Design of programmable multi-standard baseband processors
Efficient programmable baseband processors are important to enable true multi-standard radio platforms as convergence of mobile communication devices and systems requires multi-standard processing devices. The processors do not only need the capability to handle differences in a single standard, often there is a great need to cover several completely different modulation methods such as OFDM and CDMA with the same processing device. Programmability can also be used to quickly adapt to new and updated standards within the ever changing wireless communication industry since a pure ASIC solution will not be flexible enough. ASIC solutions for multi-standard baseband processing are also less area efficient than their programmable counterparts since processing resources cannot be efficiently shared between different operations. However, as baseband processing is computationally demanding, traditional DSP architectures cannot be used due to their limited computing capacity. Instead VLIW- and SIMD-based processors are used to provide sufficient computing capacity for baseband applications. The drawback of VLIW-based DSPs is their low power efficiency due to the wide instructions that need to be fetched every clock cycle and their control-path overhead. On the other hand, pure SIMD-based DSPs lack the possibility to perform different concurrent operations. Since memory access power is the dominating part of the power consumption in a processor, other alternatives should be investigated.In this dissertation a new and unique type of processor architecture has been designed that instead of using the traditional architectures has started from the application requirements with efficiency in mind. The architecture is named ``Single Instruction stream Multiple Tasks'', SIMT in short. The SIMT architecture uses the vector nature of most baseband programs to provide a good trade-off between the flexibility of a VLIW processor and the processing efficiency of a SIMD processor. The contributions of this project are the design and research of key architectural components in the SIMT architecture as well as development of design methodologies. Methodologies for accelerator selection are also presented. Furthermore data dependency control and memory management are studied. Architecture and performance characteristics have also been compared between the SIMT and more traditional processor architectures.A complete system is demonstrated by the BBP2 baseband processor that has been designed using SIMT technology. The SIMT principle has previously been proven in a small scale in silicon in the BBP1 processor implementing a Wireless LAN transceiver. The second demonstrator chip (BBP2) was manufactured early 2007 and implements a full scale system with multiple SIMD clusters and a controller core supporting multiple threads. It includes enough memory to run symbol processing of DVB-H/T, WiMAX, IEEE 802.11a/b/g and WCDMA, and the silicon area is 11 mm2 in a 0.12 um CMOS technology.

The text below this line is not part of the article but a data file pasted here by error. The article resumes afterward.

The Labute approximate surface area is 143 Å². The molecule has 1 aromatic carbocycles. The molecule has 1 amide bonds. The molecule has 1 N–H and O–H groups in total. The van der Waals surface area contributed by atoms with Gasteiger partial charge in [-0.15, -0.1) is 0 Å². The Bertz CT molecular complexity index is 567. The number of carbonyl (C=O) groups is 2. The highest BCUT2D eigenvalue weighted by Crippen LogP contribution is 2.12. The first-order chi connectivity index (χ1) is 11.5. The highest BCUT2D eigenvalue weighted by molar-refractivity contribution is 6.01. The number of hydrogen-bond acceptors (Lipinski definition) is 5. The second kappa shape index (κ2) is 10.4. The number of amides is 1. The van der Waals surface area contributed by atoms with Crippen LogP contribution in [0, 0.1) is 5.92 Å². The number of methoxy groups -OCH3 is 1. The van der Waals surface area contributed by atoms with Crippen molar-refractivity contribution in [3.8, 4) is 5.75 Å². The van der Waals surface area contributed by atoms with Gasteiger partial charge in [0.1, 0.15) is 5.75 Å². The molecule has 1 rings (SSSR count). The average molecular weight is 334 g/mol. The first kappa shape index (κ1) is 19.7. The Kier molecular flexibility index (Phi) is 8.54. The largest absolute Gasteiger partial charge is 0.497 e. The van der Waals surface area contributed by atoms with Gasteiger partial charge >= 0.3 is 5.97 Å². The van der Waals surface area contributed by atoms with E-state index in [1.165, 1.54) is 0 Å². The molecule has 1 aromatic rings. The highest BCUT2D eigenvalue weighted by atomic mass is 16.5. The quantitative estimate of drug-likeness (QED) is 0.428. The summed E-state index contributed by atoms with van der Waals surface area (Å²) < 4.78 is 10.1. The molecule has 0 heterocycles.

Source Type:Doctoral Dissertation
Keywords:TECHNOLOGY; Information technology; Computer engineering; DSP; baseband processor; ASIP
Date of Publication:01/01/2007